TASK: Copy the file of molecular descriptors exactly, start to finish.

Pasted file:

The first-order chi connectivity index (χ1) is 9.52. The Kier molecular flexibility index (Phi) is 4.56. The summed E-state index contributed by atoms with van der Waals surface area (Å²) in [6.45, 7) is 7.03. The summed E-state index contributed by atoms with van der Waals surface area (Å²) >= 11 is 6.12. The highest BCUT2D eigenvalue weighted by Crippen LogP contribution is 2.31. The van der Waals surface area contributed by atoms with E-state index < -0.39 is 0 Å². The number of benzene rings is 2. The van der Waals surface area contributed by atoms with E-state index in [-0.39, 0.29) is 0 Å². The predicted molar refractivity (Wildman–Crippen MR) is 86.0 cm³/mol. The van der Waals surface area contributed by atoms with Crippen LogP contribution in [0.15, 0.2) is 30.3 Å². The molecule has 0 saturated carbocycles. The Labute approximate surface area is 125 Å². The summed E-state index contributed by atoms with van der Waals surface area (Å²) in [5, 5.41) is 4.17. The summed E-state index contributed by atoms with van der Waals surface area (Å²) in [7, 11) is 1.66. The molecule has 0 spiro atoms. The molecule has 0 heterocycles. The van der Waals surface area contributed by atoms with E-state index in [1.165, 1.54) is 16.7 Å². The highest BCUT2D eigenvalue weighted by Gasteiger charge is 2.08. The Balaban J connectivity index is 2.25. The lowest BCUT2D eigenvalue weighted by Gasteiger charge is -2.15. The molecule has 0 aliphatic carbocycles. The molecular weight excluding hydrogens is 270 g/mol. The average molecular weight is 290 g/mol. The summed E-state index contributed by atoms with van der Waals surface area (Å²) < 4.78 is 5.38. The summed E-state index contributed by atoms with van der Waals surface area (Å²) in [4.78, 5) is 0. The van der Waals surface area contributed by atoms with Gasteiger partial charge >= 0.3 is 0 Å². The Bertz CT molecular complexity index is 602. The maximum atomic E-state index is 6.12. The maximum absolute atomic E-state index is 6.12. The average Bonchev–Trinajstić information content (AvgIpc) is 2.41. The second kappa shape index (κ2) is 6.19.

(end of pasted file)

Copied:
The first-order chi connectivity index (χ1) is 9.52. The Kier molecular flexibility index (Phi) is 4.56. The summed E-state index contributed by atoms with van der Waals surface area (Å²) in [6.45, 7) is 7.03. The summed E-state index contributed by atoms with van der Waals surface area (Å²) >= 11 is 6.12. The highest BCUT2D eigenvalue weighted by Crippen LogP contribution is 2.31. The van der Waals surface area contributed by atoms with E-state index < -0.39 is 0 Å². The number of benzene rings is 2. The van der Waals surface area contributed by atoms with E-state index in [-0.39, 0.29) is 0 Å². The predicted molar refractivity (Wildman–Crippen MR) is 86.0 cm³/mol. The van der Waals surface area contributed by atoms with Crippen LogP contribution in [0.15, 0.2) is 30.3 Å². The molecule has 0 saturated carbocycles. The Labute approximate surface area is 125 Å². The summed E-state index contributed by atoms with van der Waals surface area (Å²) in [5, 5.41) is 4.17. The summed E-state index contributed by atoms with van der Waals surface area (Å²) in [7, 11) is 1.66. The molecule has 0 spiro atoms. The molecule has 0 heterocycles. The van der Waals surface area contributed by atoms with E-state index in [1.165, 1.54) is 16.7 Å². The highest BCUT2D eigenvalue weighted by Gasteiger charge is 2.08. The Balaban J connectivity index is 2.25. The lowest BCUT2D eigenvalue weighted by Gasteiger charge is -2.15. The molecule has 0 aliphatic carbocycles. The molecular weight excluding hydrogens is 270 g/mol. The average molecular weight is 290 g/mol. The summed E-state index contributed by atoms with van der Waals surface area (Å²) < 4.78 is 5.38. The summed E-state index contributed by atoms with van der Waals surface area (Å²) in [4.78, 5) is 0. The van der Waals surface area contributed by atoms with Gasteiger partial charge >= 0.3 is 0 Å². The Bertz CT molecular complexity index is 602. The maximum atomic E-state index is 6.12. The maximum absolute atomic E-state index is 6.12. The average Bonchev–Trinajstić information content (AvgIpc) is 2.41. The second kappa shape index (κ2) is 6.19.